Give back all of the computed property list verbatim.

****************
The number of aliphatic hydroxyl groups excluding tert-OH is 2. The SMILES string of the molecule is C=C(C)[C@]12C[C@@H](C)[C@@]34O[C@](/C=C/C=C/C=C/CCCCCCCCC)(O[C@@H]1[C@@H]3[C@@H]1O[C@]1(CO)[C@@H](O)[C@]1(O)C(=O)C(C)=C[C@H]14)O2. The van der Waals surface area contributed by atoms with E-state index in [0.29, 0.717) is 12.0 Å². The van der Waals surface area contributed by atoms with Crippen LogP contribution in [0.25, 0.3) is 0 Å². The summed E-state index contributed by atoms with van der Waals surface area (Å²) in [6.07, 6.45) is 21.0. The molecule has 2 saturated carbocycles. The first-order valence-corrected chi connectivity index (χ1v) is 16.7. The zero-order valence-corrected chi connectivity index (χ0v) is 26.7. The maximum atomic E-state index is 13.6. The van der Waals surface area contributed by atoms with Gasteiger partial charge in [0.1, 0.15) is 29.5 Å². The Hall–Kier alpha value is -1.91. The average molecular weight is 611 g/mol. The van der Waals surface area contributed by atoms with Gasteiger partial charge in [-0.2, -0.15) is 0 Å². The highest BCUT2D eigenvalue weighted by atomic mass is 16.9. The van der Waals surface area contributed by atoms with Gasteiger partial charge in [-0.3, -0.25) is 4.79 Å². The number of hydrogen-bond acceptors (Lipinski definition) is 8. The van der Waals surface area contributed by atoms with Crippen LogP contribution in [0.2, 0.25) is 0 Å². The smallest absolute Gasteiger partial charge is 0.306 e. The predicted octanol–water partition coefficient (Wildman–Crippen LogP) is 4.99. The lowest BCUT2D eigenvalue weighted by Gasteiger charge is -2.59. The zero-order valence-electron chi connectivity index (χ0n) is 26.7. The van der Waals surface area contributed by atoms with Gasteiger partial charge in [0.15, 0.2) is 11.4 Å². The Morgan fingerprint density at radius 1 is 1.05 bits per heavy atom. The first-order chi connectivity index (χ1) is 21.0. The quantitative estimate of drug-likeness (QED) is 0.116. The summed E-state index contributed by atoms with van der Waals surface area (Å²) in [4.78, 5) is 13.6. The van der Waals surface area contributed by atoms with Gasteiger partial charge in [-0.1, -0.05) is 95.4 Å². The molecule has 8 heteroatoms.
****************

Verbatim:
The number of aliphatic hydroxyl groups excluding tert-OH is 2. The SMILES string of the molecule is C=C(C)[C@]12C[C@@H](C)[C@@]34O[C@](/C=C/C=C/C=C/CCCCCCCCC)(O[C@@H]1[C@@H]3[C@@H]1O[C@]1(CO)[C@@H](O)[C@]1(O)C(=O)C(C)=C[C@H]14)O2. The van der Waals surface area contributed by atoms with E-state index in [0.29, 0.717) is 12.0 Å². The van der Waals surface area contributed by atoms with Crippen LogP contribution in [0.25, 0.3) is 0 Å². The summed E-state index contributed by atoms with van der Waals surface area (Å²) in [6.07, 6.45) is 21.0. The molecule has 2 saturated carbocycles. The first-order valence-corrected chi connectivity index (χ1v) is 16.7. The zero-order valence-corrected chi connectivity index (χ0v) is 26.7. The maximum atomic E-state index is 13.6. The van der Waals surface area contributed by atoms with Gasteiger partial charge in [0.1, 0.15) is 29.5 Å². The Hall–Kier alpha value is -1.91. The average molecular weight is 611 g/mol. The van der Waals surface area contributed by atoms with Gasteiger partial charge in [-0.2, -0.15) is 0 Å². The highest BCUT2D eigenvalue weighted by atomic mass is 16.9. The van der Waals surface area contributed by atoms with Gasteiger partial charge in [-0.3, -0.25) is 4.79 Å². The number of hydrogen-bond acceptors (Lipinski definition) is 8. The van der Waals surface area contributed by atoms with Crippen LogP contribution in [0.2, 0.25) is 0 Å². The smallest absolute Gasteiger partial charge is 0.306 e. The predicted octanol–water partition coefficient (Wildman–Crippen LogP) is 4.99. The lowest BCUT2D eigenvalue weighted by Gasteiger charge is -2.59. The zero-order valence-electron chi connectivity index (χ0n) is 26.7. The van der Waals surface area contributed by atoms with Gasteiger partial charge in [0.15, 0.2) is 11.4 Å². The Morgan fingerprint density at radius 1 is 1.05 bits per heavy atom. The first-order chi connectivity index (χ1) is 21.0. The quantitative estimate of drug-likeness (QED) is 0.116. The summed E-state index contributed by atoms with van der Waals surface area (Å²) in [4.78, 5) is 13.6. The van der Waals surface area contributed by atoms with Gasteiger partial charge in [-0.1, -0.05) is 95.4 Å². The molecule has 8 heteroatoms.